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AGRICULTURAL RESTRICTIONS – UPDATE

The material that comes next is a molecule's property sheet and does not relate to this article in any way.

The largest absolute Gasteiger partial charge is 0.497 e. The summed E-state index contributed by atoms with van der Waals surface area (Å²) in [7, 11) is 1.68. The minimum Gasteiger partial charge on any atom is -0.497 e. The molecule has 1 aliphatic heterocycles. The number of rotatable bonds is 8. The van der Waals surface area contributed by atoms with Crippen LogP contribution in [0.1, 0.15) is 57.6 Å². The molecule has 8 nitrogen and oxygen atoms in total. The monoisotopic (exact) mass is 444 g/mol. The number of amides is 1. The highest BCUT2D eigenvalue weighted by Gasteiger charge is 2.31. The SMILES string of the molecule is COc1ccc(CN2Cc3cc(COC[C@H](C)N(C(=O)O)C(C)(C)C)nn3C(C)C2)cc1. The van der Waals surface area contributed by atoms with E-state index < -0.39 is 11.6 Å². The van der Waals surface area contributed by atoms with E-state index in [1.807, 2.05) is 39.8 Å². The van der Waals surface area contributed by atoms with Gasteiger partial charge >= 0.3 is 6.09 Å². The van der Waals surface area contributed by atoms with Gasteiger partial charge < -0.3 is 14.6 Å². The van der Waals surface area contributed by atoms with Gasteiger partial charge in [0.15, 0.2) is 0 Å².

We are receiving an increasing number of enquiries from customers who need a mortgage for a property with an agricultural restriction and we can arrange this type of finance but each case is different. An agricultural restriction is a condition imposed by a planning authority, when granting planning consent for the building of a dwelling, usually in an area where otherwise development would not be allowed. The development is justified on the grounds of an economic need. Arranging finance for properties with planning restrictions is a niche and specialist area. The reasons for this are as follows: 1) The effect of a planning restriction is to limit those persons who are entitled to occupy a property and this in turn limits the market to which the property may be sold. As a result, the values of properties with restrictions are almost certain to be less than properties without, by anything up to 30%. 2) As lenders will perceive the market restricted, there will be fewer lenders available. Some of our customers ask us whether a planning restriction can be removed and how easy this is to be achieved. Removal is not an easy process and requires expert advice from a planning consultant. The two routes will usually be by making a planning application for variation of the earlier consent, or by an application for a certificate of lawfulness. The latter is used where there has been a sustained breach of a planning condition for a period exceeding ten years and where the planning authority has not served an enforcement notice. A breach of the condition might be where persons who are not in agriculture, as defined by the Planning Acts, have occupied the property for more than ten years. Where an authority becomes aware of a breach in planning, it may serve an enforcement notice seeking compliance with the condition. A recent case demonstrates this and it is useful to recite much of what the planning authority said in arriving at its decision to vary the occupancy condition. In this case, the initial dwelling had a restriction imposed with the usual wording based upon agricultural activities. What this case shows is the importance of getting the ducks in a row before making an application and how the planning authority carefully considered the evidence before it. Moreover, it also demonstrates that the planners had in mind, at all times, the reason why the development was allowed to begin with – its justification had been on economic grounds and with this in mind they recommended a variation to the wording of the condition, to include the activities which had been on going – namely equestrian. A certificate of lawfulness had previously been sought on the basis of a sustained breach because the property had not been used for agriculture but for equestrian purposes. This had been declined on two occasions.  It is useful, at this point, to look at the definition of agriculture contained within section 336(i) of the 1990 Town and Country Planning Act which states: “agriculture” includes horticulture, fruit growing, seed growing, dairy farming, the breeding and keeping of livestock (including any creature kept for the production of food, wool, skins or fur, or for the purpose of its use in the farming of land), the use of land as grazing land, meadow land, osier land, market gardens and nursery grounds, and the use of land for woodlands where that use is ancillary to the farming of land for other agricultural purposes, and “agricultural” shall be construed accordingly; Strictly speaking, the literal interpretation might exclude equestrian activities, which is why the application for a certificate of lawfulness had previously been made in this case. It was clear that an equestrian business had been carried on. In arriving at its decision, the planning authority took into account the National Planning Policy Framework that became effective in 2012. The National Planning Policy Framework is a key part of the government’s reforms to make the planning system less complex and more accessible. It vastly simplifies the number of policy pages about planning and acts as guidance for local planning authorities and decision-takers, both in drawing up plans and making decisions about planning applications. This brings into focus the sensible view that land can be used for a variety of purposes by effectively extending the definition of agriculture, in this case, to include equestrian. The planning authority specifically relied on paragraph 55 of the Framework which states, amongst other things, that local planning authorities should avoid new isolated homes in the countryside, unless there are special circumstances that include the essential need for a rural worker to live permanently near their place of work in the countryside. It was clear that an equestrian business had been carried on for a number of years and that the occupiers of the property needed to look after their horses and so these facts secured a variation to the wording of the condition. This is perhaps good news for anyone considering buying such a property, for use for an equestrian business, but rather less good news for those seeking to rely on the strict definition of agriculture, as the basis of a breach of a planning condition where the alternative activity being carried on is equestrian. The all important emphasis is to talk to Farm and Country Finance about these type of issues before commitment. There follows the text of the decision: